The Red-bellied Woodpecker is a common woodpecker that can be found on the eastern half of the United States as far south as Texas and as far north as Canada. Its habitat is woodlands, forest edges, suburban backyards, parks, and orchards.
This bird is a medium size woodpecker and is from nine to ten and a half inches in length. Their wingspan is from fifteen to eighteen inches.
Males (top photo) have a bright red coloring on the crown of their head and extending down the back of their neck or nape. Females (photo right) have a gray crownfemale red-bellied woodpecker - red bellied woodpecker facts with red only going down the nape of the neck. Both have faded red coloring just above the beak and on their bellies. Their wings have bold black and white stripes.
Red-bellied Woodpeckers are year round residents throughout their range however some of the northern birds may migrate a little more southward during the winter do to lack of food.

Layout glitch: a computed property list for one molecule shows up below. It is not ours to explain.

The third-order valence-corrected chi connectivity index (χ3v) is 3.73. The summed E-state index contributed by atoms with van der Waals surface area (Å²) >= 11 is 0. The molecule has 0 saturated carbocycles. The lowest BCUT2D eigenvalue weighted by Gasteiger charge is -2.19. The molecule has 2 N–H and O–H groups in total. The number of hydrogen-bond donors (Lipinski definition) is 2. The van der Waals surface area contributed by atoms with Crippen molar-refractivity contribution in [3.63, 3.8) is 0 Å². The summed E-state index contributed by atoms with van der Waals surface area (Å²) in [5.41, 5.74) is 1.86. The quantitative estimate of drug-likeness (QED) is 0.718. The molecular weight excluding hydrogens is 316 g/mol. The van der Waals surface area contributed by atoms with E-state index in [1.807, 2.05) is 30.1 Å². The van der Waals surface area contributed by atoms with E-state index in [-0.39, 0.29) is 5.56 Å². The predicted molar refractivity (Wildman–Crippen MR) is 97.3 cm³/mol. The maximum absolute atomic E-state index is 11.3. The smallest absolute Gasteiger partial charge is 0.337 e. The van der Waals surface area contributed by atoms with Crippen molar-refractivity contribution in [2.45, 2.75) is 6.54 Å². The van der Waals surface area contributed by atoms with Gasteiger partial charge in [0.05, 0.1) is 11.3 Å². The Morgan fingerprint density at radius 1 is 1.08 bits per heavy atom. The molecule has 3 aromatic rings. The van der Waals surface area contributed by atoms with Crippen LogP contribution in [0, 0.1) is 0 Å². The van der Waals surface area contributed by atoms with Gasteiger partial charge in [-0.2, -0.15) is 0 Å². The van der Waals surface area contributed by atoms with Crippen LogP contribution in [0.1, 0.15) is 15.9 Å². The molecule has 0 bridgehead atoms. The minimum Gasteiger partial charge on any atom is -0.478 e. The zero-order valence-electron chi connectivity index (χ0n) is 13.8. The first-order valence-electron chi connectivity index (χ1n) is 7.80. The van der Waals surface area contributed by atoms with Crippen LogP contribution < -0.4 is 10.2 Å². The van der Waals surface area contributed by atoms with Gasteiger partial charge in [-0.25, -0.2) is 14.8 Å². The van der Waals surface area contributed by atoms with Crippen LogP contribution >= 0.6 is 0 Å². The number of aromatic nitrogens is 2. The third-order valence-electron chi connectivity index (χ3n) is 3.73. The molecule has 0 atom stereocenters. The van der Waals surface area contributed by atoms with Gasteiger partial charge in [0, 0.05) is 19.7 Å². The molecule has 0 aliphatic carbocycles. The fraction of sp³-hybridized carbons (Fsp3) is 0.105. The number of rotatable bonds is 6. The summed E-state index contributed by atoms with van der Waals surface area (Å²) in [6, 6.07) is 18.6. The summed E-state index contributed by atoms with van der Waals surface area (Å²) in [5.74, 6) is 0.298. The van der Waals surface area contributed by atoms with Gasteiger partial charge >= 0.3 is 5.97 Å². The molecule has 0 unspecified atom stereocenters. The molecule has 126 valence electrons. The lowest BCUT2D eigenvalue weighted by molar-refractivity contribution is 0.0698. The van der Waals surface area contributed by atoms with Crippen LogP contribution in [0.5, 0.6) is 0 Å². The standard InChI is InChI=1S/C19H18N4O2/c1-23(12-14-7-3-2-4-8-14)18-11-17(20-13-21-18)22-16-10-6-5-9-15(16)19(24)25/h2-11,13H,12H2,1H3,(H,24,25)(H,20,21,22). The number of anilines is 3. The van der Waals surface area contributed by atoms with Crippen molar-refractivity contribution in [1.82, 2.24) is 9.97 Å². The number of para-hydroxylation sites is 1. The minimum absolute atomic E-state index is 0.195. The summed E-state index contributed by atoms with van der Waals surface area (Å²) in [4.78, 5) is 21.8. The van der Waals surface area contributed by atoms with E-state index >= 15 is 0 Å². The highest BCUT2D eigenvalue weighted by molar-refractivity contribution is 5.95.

Their diet consists of insects, acorns, other types of nuts, berries, fruit, seeds, and will also eat sap from trees, mice, nestlings (baby birds).
They like to hide their food in cracks and crevices of tree bark to be able to eat later.
Red-bellies nest in mature trees, old stumps, and decayed cavities. They drill holes in these to excavate their nest cavities which can be eight to twelve inches deep. Both male and female participate in the excavation of the nest.
Breeding takes place in early spring when you will hear the male making its drumming sound on a tree trunk, branch, or even your wood siding or gutters. The louder their sound the more attractive it is to a female.
The female Red-bellied lays up to five eggs with incubation by both the male and female. Incubation may take up to twelve days.
Nestlings (baby birds) are fed by both parents for up to four weeks until they fledge the nest. Then parents will continue to raise the young for up to six or more weeks afterwards.
I found this female in my backyard, in Polk County, Florida.